Cattle, hogg and pig prices showing improvement says QMS

Cattle, hogg and pig prices showing improvement says QMS

Developments in farmgate prices have been positive over the past month with cattle, hoggs and pigs all showing improvement, according to Quality Meat Scotland (QMS).

“Pig prices have seen an increase of 1.5%, cattle prices an increase of 2.7% and hogg prices have increased by 12%,” said Stuart Ashworth, QMS head of economics Services. “These increases are welcome given the challenges producers are facing in relation to purchased feed prices and the extreme weather.”

With the exception of cattle, where availability remains below year earlier levels, the volume of stock reaching the UK market has increased pointing towards a general firmness in demand.

“The most striking market behaviour has been in the hogg market,” said Mr Ashworth. “UK slaughter statistics show an increase of 13% in hogg slaughtering during January and February, although Scotland has a more modest 2% increase in the kill.

“Indications are that hogg availability, compared to last year, increased during March, possibly influenced by the early Easter holiday,” added Mr Ashworth. “Nevertheless, the underlying theme of price increase, alongside availability increase, has continued through March. Auction sales immediately after the Easter holiday also show further price increase emphasising a general strength in the hogg market rather than an Easter effect.”

However, it’s not just the UK that has seen this improvement. “Hogg availability has also been high in Ireland where export abattoirs have, since the turn of the year, handled a third more lambs than they did last year,” said Mr Ashworth. “Their prices have reflected the GB market and continued to increase and stand ahead of this time last year.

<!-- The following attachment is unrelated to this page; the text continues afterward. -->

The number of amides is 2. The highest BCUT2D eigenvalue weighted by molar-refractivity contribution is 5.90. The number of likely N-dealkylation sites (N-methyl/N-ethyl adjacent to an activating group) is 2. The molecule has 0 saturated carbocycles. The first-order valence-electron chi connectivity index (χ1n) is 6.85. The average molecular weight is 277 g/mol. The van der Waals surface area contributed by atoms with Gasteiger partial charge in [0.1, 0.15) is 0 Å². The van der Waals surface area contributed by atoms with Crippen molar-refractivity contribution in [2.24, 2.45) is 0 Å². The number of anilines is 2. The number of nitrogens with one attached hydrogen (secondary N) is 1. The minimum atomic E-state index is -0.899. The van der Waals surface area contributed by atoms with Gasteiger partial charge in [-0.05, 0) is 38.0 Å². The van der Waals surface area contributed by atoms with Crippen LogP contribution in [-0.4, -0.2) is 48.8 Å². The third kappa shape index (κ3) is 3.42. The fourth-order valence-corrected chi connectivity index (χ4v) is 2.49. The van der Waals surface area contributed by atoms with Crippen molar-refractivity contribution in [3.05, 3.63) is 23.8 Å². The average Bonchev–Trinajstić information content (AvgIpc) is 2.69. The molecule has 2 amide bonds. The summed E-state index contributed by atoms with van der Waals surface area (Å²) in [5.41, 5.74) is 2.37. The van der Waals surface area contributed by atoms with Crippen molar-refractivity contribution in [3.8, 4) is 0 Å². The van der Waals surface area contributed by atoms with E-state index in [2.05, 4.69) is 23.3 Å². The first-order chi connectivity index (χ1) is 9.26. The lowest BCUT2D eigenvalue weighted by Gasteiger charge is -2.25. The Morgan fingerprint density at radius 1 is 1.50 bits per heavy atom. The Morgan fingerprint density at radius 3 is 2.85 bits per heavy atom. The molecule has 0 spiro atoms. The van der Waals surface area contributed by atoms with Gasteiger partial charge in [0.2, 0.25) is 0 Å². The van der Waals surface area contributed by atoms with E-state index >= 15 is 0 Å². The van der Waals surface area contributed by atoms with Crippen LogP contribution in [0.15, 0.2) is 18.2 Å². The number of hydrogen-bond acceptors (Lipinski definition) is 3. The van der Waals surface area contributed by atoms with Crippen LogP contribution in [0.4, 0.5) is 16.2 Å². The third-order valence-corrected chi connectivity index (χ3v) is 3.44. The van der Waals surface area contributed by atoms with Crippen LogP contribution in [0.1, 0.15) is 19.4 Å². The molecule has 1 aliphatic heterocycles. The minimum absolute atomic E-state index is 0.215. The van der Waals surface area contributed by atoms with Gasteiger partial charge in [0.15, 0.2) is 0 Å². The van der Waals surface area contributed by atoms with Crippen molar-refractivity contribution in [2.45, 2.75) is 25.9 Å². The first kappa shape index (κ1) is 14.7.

“In fact, prices have improved in the past month in all major European sheep producing countries although, in general, they are still lower than they were last year on mainland Europe.”

In New Zealand, lamb slaughterings continue to run at a higher level than last year as dry conditions are encouraging sales at a lighter weight. However, the volumes have outweighed the weight change and production in New Zealand has increased.

“There have been higher New Zealand export volumes during January and February,” said Mr Ashworth. “However, the UK has not been the main target for these exports, with little change in January deliveries and provisional data suggesting lower deliveries in February.

“Because of New Zealand finding profitable outlets closer to home, the European market has been more receptive to deliveries from the UK and Ireland. Exports from the UK, for example increased 7% in January compared to a year ago with modest increases in deliveries to France, Germany and Italy.”

With the results of the December UK census showing a minimal increase in the UK ewe flock, the prospect for an increase in the 2013 lamb crop is eroding fast due to the extreme weather conditions which occurred just as lambing was approaching its peak.

“Notwithstanding the seasonal peaks and troughs of lamb production, the 2013 marketing year is likely to see some reduction in product availability continuing to support price levels,” said Mr Ashworth. “At the moment, the UK and European red meat market remains tightly supplied benefiting producers if not consumers.”

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